I am Celeste Zappala, of the First United Methodist Church of Germantown in Philadelphia, of Military Families Speak Out, and, sadly, of Gold Star Families Speak Out, because I am the mother of a fallen soldier. My son, Sgt. Sherwood Baker, was killed in Baghdad on April 26, 2004.
Since Sherwood died protecting the Iraq survey group as they looked for weapons of mass destruction, 2,483 more American lives have been lost, and how many limbs and how many eyes and how much blood? And what happens to the souls of soldiers who have picked up their friends in pieces or fearfully fired into a moving car—to discover a shattered Iraqi family a moment later?
In Iraq, shamefully, no one could say how many children and old people have died; those counts are only kept in the hearts of those who have loved them.
Please hold these people in your heart: An Iraqi mother searches a morgue for the familiar curve of the hand of her child beneath a pale sheet; an American father watches his son beheaded on videotape; an Iraqi child wakes up in a shabby hospital in excruciating pain without his arm; an American girl writes letters to her dead soldier father; a young vet wraps a garden hose around his neck and leaps away from the nightmares that beset him.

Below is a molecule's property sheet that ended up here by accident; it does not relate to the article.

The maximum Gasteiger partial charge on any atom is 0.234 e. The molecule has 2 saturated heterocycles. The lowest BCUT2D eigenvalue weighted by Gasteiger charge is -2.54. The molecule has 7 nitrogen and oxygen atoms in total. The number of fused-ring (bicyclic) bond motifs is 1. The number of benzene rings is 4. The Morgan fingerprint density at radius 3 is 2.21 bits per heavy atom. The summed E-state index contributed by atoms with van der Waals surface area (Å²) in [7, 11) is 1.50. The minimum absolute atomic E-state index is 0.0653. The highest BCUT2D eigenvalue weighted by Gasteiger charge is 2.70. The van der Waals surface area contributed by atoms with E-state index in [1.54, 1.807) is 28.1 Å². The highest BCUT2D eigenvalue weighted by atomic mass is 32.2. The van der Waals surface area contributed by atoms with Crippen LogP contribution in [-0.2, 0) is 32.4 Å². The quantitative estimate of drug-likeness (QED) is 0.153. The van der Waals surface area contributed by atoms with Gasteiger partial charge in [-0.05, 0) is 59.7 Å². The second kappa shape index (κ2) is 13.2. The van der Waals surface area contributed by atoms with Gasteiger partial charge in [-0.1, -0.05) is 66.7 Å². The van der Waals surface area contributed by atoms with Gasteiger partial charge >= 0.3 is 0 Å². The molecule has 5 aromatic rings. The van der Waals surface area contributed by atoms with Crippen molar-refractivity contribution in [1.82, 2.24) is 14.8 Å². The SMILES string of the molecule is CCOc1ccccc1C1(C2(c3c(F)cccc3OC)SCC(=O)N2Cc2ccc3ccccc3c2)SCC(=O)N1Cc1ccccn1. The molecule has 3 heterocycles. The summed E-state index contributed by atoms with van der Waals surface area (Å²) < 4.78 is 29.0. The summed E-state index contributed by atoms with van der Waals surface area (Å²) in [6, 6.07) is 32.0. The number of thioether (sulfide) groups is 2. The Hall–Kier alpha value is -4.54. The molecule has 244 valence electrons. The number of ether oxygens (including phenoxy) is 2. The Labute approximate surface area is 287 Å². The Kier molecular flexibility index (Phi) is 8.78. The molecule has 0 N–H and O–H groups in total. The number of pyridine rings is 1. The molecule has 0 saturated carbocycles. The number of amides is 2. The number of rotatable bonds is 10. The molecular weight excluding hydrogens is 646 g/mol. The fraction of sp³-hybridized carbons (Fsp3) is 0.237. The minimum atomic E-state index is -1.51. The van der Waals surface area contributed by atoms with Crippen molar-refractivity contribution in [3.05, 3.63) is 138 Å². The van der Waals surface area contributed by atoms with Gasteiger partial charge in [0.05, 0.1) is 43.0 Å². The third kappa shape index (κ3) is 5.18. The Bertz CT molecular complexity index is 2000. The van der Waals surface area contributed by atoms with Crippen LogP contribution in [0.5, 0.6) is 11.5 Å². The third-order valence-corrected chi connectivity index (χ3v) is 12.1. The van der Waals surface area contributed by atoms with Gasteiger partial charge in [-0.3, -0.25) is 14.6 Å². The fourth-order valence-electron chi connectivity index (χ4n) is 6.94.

And an ocean of tears spreads across both countries. ... A wail rises from the throat of all who love these people and shakes our hearts as it reaches for the crucified open arms of Jesus.
We are here tonight as the church. Each one of us is a witness to this war and to our own complicity in it—when were we silent and should have spoken, whose eyes would we not meet to face the truth?
Now we are prostrate at this altar—begging: Lord help us. War is our failure to love you, and peace is your command. Peace is not the easy way out; its creation is the most confounding, the hardest thing we can do. Help us.
Celeste Zappala spoke these words at the National Cathedral service.